If you've got an iffy driving record or let your insurance lapse, can you still get auto coverage? This company answers in the Affirmative. Affirmative Insurance Holdings, through its subsidiaries, writes and sells nonstandard auto insurance policies -- that is, coverage for drivers in high-risk categories due to their age, driving records, and other factors -- in a handful of states. It markets its own policies, as well as nonstandard coverage from other insurers, through some 200 company-owned retail locations (including A-Affordable, Driver's Choice, InsureOne, and USAgencies stores) and through independent and unaffiliated agents. Investment firm J.C. Flowers controls more than half of the company.
Affirmative Insurance offers customers both minimum-liability coverage and full coverage, plus add-ons such as towing and rental coverage. It also provides flexible payment plans (including installment plans and premium financing) for drivers shut out of the standard market because of limited financial resources. In addition to its core nonstandard insurance offerings, Affirmative's retail locations also sell some standard auto insurance and other personal lines issued by third-parties.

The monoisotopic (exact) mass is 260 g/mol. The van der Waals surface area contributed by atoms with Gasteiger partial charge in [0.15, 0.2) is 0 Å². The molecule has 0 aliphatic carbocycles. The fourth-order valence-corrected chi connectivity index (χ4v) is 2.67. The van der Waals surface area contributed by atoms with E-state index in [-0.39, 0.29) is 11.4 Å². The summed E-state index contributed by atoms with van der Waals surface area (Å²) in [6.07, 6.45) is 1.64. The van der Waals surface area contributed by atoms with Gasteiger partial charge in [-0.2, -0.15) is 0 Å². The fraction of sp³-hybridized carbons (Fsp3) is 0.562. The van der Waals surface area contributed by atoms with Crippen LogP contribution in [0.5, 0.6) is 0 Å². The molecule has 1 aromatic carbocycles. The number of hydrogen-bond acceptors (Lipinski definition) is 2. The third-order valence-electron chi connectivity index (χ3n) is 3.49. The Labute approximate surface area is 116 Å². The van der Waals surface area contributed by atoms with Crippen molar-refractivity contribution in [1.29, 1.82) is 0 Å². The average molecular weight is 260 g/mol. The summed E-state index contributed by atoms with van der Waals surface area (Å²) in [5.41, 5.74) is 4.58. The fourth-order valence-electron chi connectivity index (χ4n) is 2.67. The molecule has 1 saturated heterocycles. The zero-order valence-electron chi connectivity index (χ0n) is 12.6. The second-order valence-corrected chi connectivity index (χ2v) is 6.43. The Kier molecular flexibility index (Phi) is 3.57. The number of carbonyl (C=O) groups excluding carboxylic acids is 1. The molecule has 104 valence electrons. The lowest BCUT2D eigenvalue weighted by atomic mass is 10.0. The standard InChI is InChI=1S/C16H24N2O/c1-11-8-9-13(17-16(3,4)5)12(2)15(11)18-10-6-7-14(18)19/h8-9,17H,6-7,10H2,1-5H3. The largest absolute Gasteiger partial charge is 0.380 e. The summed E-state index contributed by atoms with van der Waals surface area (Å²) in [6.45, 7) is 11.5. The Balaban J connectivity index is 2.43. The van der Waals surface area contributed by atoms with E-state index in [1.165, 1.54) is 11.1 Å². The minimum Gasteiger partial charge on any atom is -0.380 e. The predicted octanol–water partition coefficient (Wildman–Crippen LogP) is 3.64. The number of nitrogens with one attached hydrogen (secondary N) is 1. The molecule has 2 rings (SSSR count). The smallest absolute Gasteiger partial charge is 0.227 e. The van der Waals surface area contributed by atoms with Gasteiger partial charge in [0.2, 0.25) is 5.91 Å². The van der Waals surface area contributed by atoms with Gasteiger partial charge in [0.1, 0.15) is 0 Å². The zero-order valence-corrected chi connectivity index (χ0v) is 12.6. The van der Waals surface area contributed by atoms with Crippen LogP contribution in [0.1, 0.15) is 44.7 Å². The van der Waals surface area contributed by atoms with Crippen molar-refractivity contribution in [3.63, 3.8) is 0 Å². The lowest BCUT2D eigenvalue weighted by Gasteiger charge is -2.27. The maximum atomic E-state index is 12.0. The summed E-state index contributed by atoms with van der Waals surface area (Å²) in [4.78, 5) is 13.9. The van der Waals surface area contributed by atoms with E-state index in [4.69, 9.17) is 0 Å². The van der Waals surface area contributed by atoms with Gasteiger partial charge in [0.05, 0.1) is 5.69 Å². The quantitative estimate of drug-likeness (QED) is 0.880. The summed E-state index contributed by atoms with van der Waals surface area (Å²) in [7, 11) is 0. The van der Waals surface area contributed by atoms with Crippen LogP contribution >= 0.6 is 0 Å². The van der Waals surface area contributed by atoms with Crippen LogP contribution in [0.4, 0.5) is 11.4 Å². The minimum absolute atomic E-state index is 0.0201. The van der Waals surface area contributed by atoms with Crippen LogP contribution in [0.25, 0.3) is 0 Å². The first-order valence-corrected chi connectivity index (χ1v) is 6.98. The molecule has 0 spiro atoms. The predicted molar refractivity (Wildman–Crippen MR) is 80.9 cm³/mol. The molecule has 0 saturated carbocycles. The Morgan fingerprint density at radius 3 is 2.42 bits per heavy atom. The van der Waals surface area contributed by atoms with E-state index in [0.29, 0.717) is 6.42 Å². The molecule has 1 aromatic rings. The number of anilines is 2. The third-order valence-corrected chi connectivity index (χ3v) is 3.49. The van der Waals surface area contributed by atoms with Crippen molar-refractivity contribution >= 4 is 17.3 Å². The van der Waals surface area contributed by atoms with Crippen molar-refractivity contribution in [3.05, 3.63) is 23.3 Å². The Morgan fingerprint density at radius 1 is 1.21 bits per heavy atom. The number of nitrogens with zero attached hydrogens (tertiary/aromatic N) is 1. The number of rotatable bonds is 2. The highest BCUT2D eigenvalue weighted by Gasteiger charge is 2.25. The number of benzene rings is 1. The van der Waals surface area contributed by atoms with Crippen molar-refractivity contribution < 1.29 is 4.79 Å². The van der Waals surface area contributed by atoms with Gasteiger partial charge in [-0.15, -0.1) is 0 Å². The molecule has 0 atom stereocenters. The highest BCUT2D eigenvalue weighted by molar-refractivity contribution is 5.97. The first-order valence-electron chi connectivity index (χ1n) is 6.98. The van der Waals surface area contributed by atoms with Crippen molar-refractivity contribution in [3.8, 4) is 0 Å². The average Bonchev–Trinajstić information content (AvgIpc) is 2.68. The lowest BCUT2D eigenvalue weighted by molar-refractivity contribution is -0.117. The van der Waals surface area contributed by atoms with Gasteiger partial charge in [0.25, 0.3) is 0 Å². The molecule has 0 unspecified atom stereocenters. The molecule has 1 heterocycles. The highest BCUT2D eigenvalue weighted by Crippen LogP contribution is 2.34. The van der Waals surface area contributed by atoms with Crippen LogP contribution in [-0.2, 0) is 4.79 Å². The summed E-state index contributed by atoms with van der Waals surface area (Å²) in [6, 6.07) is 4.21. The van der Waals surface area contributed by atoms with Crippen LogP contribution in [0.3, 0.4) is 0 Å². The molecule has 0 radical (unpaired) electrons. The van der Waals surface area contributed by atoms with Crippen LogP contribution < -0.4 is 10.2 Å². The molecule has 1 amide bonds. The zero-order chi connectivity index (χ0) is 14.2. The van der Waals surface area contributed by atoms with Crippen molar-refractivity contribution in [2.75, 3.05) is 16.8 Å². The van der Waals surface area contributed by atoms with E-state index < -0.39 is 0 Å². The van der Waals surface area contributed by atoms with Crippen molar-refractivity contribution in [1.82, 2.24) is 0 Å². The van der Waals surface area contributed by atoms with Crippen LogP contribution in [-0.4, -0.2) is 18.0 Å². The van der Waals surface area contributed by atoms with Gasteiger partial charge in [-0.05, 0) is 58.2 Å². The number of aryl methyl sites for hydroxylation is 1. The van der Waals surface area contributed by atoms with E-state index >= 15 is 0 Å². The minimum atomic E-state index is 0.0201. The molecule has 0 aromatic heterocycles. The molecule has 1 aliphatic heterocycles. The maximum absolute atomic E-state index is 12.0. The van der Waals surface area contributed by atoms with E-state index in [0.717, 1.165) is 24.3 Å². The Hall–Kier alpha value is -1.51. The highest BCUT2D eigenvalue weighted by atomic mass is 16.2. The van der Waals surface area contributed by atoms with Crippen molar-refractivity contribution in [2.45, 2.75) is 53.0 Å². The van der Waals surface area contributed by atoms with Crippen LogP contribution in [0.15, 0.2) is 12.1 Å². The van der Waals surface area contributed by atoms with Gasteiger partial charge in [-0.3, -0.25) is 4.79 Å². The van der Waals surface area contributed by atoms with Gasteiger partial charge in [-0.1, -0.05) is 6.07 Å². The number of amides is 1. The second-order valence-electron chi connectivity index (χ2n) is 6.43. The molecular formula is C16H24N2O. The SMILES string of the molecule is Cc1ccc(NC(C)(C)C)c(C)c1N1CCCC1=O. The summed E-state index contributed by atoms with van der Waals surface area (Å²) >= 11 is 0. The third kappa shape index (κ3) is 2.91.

While Affirmative Insurance Holdings' subsidiaries are licensed to operate in some 40 states, it only actively markets policies in Alabama, California, Illinois, Indiana, Kansas, Louisiana, Missouri, South Carolina, Texas, and Wisconsin. Citing an unfavorable regulatory climate, in 2010 Affirmative withdrew from Florida and New Mexico and sold its retail operations after losing money in those markets. After an expensive push to expand its independent agents in Michigan, it pulled out of that market in 2011.
Geographic expansion and new product are still part of Affirmative Insurance's growth strategy, but first it needs to stem the flow of red ink across its revenue statements. Its revenues had fallen steadily since 2007, but dropped sharply in 2011 to $249.8 million. The 40% drop from $425.8 in 2010 was tied to $14.7 million in losses from its business in Michigan and a growing trend among its retail customers to buy products from third parties. Those same losses combined with a goodwill impairment charge of $140 million which amounted to a boat anchor attached to the company's net income. Its net income has not been positive since 2008 and in 2011 its losses were $164.2 million.
Affirmative has been working to reverse its losses by increasing some of its rates, shortening the length of some policies, and strengthening some of its standards. However, it will take some time for those actions to have a positive affect upon its revenues.
Private equity firm J.C. Flowers owns 51% of the company and holds two seats on its board of directors. Once a subsidiary of the now defunct Vesta Insurance Group, Affirmative Insurance Holdings was spun off as a public company in 2004. Vesta sold its remaining 40% in Affirmative to J.C. Flowers the following year.